How to Be Obnoxious and Get Ahead
April 6, 2016

How to Be Obnoxious and Get Ahead

by Brian de Haaff

I know an attorney who many consider to be obnoxious (and it is not just because he is a lawyer.) He is quick-witted, abrasive, and eager to argue his point of view. And he is also a close-talker. But here is the thing — most of the time, he is right.

I consider him a friend — even when he annoys me and I need a little separation time. And guess what? He is also wildly successful.

If you have been alive for any period of time, you know people like my attorney friend. We all have our own peculiarities, and often those oddball characteristics are what make us great.

But unfortunately, many people in the workplace today have internalized the opposite message. They have been taught that they must take the “personal” out of work in order to succeed.

They cover up anything that might make them stand out, and muzzle any character quirks deemed undesirable or obnoxious by others. But I disagree with that thinking.

You should be allowed to release your best self at work — even those obnoxious parts you have stuffed away and told to be quiet.

Now, do not get me wrong. I am not talking about behavior that disrespects anyone else. I think we all have an obligation to avoid harming others, and should do our best to avoid hurting ourselves as well. What I am talking about is feeling free to be the same person all the time, even in the workplace.

Yes, it takes courage and vulnerability to finally set your ego free. But do it anyway.

The more you allow your authentic self to come through, you will experience more:


You will rediscover parts of yourself that you thought were gone for good but were only forgotten. Those personality quirks are key to your creative flow. And once you stop limiting yourself and allow those fresh ideas to start bubbling up, you will achieve much more — because you are finally being true to yourself and developing your own potential. No matter who you are, achievement with integrity is what really matters.


Researchers have found that our happiness depends on our internal qualities and character strengths, not outside factors. So, if you want to pursue happiness, do not squelch the very characteristics that make you who you are and bring you joy, even if they might be off-putting to your coworkers. Other people will also benefit from finally getting to know the real you — even if they do not always agree with everything you say or do.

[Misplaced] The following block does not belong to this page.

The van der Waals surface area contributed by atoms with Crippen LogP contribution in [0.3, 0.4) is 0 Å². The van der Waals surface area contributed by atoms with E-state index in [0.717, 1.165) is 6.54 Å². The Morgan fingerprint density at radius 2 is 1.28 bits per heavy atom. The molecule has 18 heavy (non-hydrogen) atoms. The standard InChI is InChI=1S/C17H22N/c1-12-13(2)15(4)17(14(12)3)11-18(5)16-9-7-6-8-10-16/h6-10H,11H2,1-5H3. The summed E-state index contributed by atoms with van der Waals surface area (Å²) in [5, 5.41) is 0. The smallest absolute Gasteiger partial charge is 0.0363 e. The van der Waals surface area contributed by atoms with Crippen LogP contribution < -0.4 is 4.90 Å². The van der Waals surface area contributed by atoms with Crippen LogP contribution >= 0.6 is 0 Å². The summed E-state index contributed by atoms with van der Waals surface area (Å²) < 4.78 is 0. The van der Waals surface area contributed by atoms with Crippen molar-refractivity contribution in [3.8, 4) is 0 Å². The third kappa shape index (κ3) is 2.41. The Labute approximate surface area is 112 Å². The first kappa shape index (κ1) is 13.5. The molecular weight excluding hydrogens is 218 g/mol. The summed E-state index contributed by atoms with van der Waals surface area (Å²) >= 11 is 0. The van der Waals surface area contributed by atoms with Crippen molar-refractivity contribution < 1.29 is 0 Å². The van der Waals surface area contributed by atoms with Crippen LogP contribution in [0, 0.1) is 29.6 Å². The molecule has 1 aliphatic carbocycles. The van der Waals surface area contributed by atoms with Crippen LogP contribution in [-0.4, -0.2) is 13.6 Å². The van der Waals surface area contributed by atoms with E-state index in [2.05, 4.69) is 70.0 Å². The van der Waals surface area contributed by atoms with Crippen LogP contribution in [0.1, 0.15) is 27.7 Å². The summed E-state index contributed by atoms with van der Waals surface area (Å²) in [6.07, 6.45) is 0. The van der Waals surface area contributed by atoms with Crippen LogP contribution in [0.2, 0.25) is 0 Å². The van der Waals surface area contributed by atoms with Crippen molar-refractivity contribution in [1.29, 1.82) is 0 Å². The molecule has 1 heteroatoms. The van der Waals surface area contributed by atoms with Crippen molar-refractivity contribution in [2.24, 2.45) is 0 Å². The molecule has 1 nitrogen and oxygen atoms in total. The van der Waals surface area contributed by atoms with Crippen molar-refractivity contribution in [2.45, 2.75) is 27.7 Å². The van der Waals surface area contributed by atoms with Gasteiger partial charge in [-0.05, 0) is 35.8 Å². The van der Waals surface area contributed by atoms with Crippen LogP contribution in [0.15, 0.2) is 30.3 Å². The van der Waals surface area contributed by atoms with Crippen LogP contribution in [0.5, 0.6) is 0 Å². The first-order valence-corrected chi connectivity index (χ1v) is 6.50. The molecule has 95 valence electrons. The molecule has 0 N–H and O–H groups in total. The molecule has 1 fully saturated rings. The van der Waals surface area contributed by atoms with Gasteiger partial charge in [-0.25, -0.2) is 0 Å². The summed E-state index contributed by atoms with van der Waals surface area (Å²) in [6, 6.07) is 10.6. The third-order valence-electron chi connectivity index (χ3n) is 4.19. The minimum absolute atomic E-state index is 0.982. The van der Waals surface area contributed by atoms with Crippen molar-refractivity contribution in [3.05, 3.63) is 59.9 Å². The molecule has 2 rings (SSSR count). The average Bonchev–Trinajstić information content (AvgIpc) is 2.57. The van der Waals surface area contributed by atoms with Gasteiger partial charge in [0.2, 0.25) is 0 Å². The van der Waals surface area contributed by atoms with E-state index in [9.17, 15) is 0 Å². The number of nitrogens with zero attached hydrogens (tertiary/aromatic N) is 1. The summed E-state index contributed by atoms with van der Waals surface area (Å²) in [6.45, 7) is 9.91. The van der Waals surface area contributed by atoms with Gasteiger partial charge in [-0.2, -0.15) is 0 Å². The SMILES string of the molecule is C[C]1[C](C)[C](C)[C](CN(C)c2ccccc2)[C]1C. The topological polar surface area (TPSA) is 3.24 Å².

It takes guts to be who you really are, regardless of what anyone else thinks or says about you. Let this be a defining moment — the day you decided to stop living by everyone else’s standards and started living by your own. That act of protest will strengthen your character and shore up your confidence — and make it easier for you to venture farther in the future.


Curating that perfect, work-appropriate facade requires a great deal of energy — and to what end? By the end of the day, you just feel weighed down and you fail to grow. You will feel tremendous relief when you cast off that rigid role and decide to accept yourself just the way you are. When you stop caring what others think, you can follow your own path and do what you want.

Remember — this is not about choosing yourself over others or deliberately sabotaging your relationships. It is about being more of the genuine you, and using that to your advantage and to benefit others on your team.

We live in a messy, imperfect world filled with curious, imperfect people. To try and change that or pretend otherwise is to live an inauthentic life — and miss out on fulfilling your own potential.

Stop living to please others. Start being yourself. Life is just too short to be anyone else.

Do you agree?

Brian de Haaff

Brian de Haaff

Brian seeks business and wilderness adventure. He is the co-founder and CEO of Aha! — the world’s #1 product development software — and the author of the bestseller Lovability and The Startup Adventure newsletter. Brian writes and speaks about product and company growth and the journey of pursuing a meaningful life.

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